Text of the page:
Your pool’s circulation system is unique. How many skimmers (and what type), bottom
drains and return inlets, the size of pluming and type of pump and motor will vary from
pool to pool. All of these factors can influence the length of time you should run your
pump and motor to circulate and filter your pool water. Generally, this should be a
minimum of 8 to12 hours every day, up to 24 hours a day. Moving water allows your
sanitizer to work more effectively, helps prevent dirt build-up and algae and allows your
filter to effectively remove dirt and debris.
Circulation occurs as water travels into the Skimmer
(s) and Drains
through the Plumbing
to the pump. It then is filtered and returned via the Return Inlet
of the pool. Check the skimmer and pump baskets frequently to be sure that they are
clean and free of debris. When adding chemical treatments to your pool it is usually
best to be circulating the water (unless otherwise directed).
Typically an above ground pool has 1 skimmer installed, while an inground pool
may have multiple skimmers. The skimmer opening into the pool is half submerged
under the water surface. You should monitor the water level in your pool to
maintain a level that is ½ to 2/3 up on the skimmer opening. If the water level
drops below these levels the pump may begin to suck air and cavitate,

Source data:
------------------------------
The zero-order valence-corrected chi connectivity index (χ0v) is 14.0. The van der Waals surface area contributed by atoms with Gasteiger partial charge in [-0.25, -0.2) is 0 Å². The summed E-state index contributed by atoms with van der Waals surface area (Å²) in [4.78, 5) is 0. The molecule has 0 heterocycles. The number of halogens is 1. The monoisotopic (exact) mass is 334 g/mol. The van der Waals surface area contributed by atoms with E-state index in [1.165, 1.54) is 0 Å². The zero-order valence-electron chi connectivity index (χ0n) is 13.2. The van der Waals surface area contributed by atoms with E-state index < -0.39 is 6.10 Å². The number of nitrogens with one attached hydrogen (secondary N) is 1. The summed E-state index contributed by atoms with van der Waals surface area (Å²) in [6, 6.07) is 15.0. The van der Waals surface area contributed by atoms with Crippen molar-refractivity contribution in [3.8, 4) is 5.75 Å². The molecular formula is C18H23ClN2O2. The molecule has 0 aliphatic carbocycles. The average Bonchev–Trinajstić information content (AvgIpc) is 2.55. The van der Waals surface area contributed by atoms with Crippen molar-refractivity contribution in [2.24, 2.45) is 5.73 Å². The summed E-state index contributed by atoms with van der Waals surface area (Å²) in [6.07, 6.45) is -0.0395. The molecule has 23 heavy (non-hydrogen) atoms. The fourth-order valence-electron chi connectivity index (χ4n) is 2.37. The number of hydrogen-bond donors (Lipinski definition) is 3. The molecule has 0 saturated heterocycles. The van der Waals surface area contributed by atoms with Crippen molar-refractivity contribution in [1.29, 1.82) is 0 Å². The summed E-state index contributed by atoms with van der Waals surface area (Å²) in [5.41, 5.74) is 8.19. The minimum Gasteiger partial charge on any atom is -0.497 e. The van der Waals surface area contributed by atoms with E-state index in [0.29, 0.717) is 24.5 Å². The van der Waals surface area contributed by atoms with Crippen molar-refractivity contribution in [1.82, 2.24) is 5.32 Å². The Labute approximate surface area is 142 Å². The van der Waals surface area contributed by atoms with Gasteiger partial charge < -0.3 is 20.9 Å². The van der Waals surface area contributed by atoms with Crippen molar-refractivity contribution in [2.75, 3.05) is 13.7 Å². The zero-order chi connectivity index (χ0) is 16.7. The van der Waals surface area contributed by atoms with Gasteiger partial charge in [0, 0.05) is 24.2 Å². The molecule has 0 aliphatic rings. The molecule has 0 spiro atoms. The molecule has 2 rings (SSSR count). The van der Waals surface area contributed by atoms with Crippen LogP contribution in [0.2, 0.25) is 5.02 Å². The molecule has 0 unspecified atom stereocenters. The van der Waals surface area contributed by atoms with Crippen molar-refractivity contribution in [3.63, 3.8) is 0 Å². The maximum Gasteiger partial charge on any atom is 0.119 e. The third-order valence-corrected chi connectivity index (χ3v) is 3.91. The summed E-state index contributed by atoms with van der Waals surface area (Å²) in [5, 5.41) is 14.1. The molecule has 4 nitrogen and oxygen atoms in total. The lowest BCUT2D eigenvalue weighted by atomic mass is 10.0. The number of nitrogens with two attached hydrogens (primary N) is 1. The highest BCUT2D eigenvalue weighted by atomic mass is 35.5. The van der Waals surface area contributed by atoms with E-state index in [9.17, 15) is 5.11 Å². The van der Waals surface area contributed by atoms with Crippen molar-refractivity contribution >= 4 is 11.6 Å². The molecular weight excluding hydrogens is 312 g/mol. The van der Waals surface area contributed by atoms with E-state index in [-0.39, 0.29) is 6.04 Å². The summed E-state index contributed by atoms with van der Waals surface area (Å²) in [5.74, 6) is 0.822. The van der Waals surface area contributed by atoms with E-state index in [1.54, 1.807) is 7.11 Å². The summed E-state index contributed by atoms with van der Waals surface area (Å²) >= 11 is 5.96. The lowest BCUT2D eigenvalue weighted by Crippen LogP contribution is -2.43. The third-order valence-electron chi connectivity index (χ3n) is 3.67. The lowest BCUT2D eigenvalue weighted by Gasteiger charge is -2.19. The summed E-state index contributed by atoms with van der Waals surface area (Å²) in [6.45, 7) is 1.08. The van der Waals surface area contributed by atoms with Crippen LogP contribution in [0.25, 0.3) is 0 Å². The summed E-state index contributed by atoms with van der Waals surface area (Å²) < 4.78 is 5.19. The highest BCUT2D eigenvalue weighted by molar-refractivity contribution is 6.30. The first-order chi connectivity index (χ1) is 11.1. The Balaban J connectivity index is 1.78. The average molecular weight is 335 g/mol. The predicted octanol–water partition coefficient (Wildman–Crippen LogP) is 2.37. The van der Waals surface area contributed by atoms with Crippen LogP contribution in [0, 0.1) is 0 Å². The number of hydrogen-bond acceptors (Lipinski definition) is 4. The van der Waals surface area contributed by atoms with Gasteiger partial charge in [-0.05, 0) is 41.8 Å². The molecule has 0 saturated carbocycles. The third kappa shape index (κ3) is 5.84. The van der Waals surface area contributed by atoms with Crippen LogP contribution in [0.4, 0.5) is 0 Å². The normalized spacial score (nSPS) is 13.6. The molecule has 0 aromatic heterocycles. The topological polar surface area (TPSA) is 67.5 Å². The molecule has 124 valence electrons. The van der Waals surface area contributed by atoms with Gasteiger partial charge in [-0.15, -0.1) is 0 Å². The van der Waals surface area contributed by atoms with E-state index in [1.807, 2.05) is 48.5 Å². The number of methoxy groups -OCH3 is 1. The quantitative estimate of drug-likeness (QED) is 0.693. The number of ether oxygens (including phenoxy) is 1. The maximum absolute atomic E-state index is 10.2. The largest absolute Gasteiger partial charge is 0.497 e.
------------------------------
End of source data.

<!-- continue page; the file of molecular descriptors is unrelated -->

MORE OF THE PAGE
possibly causing damage to the pump and motor by
allowing it to run dry. All vinyl pool skimmers and
some concrete pool skimmers have a weir door.
The weir flaps in and out of the skimmer opening,
drawing floating debris into the skimmer. Devices such as
the Skimmer Arm™ greatly enhance the surface skimming
by extending the reach of the skimmer more than 3 Xs. The
skimmer body contains a basket for catching leaves and
debris before they enter the pump and possibly clog the
impeller area. You should check the basket regularly (every
few days) and empty as needed.
If your basket becomes
cracked it should replaced. There are many styles and sizes of skimmers available,
be sure to save yourself an extra trip by bringing your old skimmer basket with you.
Manual vacuuming is performed through the skimmer.
the manual for detailed instructions.
Bottom or Main Drains
Bottom or main drains provide an additional source of circulation by moving
water from the drain to the suction side of the pump through underground
plumbing. Drains are not commonly found in above ground pools and are
optional in most inground pool installations. Originally designed as the main
source of draining commercial concrete pools- they are generally located at
the deepest (bottom) end of the pool, hence the name bottom main drain. Today main
drains are used primarily to enhance circulation (pulling water from the bottom and
surface) as most pools do not require draining. In fact, vinyl pools and fiberglass pools
be drained unless done so by a pool professional. Please read and
follow all safety precautions regarding the potential hazards related to suction inlets and
drains on the following page.